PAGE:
||14:30 - 16:00
||10:00 - 11:30
|10:30 - 11:30
||19:00 - 22:00
||12:30 - 13:30
||T 17:00 - 18:00
- Develop a basic understanding of computer science and computer systems and their applications through direct experience with using a computer system and through the reading of a comprehensive text.
- Develop skills with using common applications such as a spreadsheet, a database, communications tools such as e-mail, and information retrieval.
- Develop and strengthen general problem solving skills and logical thinking through the use of computer tools.
If you are having problems there are various ways to obtain help:
- Ask questions in class! Your instructor will frequently signal opportunities for questions. Take advantage of these.
- Your instructor holds office hours. Please take advantage of the opportunity.
- Your instructor will also respond to e-mail questions at times other than office hours, although the reply might come after a short delay. While e-mail is a reliable way to contact your instructor, it is NOT a substitute for attendance. Please don’t embarrass yourself by asking questions that were answered in lecture. When corresponding about course matters always use your YORKU mail account.
The following textbook is available at the York Bookstore:
Computer Science Illuminated, Nell Dale and John Lewis (6th ed., Jones and Bartlett Pub., 2015, ISBN: 978-1-2840-5591-7)
Any edition of the textbook from the 2nd onwards can be used, but it is your responsibility to compare it to the 6th edition for any changes. One place to find cheap older editions is Amazon.ca.
A recommended textbook for the course is D is for Digital, written by Brian Kernighan.
The Glade Manual will also be used, and is available on this website for free.
Assessment and Grading
Tests - (maximum 35%)
Graded items of work provide instructors with a measure of how well students are learning the course material and they provide the students themselves with that same feedback. Such measures are relative to the expectations of the instructor and conceivably have little correlation with the amount of time a student spends doing the course work. The measures do correlate with the quality of the learning that the student has achieved - in fact they attempt to measure it. Individual students may take more or less time than other students to reach the same standard of learning. Individual students may feel they do not need feedback on their learning at certain stages of the course.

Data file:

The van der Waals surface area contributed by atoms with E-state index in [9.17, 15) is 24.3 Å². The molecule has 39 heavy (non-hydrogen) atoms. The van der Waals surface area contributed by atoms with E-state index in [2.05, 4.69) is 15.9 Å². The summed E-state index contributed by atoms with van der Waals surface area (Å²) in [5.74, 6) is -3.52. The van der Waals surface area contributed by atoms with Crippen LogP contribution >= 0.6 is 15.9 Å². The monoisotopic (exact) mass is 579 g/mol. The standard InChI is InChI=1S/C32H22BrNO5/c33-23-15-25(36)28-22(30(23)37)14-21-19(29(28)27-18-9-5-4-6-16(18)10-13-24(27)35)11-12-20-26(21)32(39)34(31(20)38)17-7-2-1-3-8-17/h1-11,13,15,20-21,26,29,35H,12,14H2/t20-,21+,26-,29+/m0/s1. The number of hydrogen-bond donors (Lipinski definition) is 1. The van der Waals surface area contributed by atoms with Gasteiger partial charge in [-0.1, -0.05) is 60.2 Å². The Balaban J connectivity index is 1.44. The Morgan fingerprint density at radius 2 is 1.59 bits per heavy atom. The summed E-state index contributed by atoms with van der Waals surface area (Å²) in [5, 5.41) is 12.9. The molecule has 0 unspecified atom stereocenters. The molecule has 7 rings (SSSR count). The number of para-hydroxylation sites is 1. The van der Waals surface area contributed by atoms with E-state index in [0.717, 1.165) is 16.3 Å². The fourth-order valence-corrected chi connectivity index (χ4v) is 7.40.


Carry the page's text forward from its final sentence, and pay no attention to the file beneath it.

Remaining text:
Ultimately, students themselves bear sole responsibility for the standard of learning they achieve. Assessment has little effect on learning except in as much as the feedback may allow the student to take corrective action.
Course assessment is therefore deliberately flexible. The only absolutely required measure of your learning achievement is the final exam. If you opt out of other assessment measures the final exam will then be worth 100%. The weighting of the final exam will be reduced by the weighting of whatever other assessment measures you choose to participate in. If you participate in all other assessment measures (two tests and all homework assignments) the final exam will be worth 47%.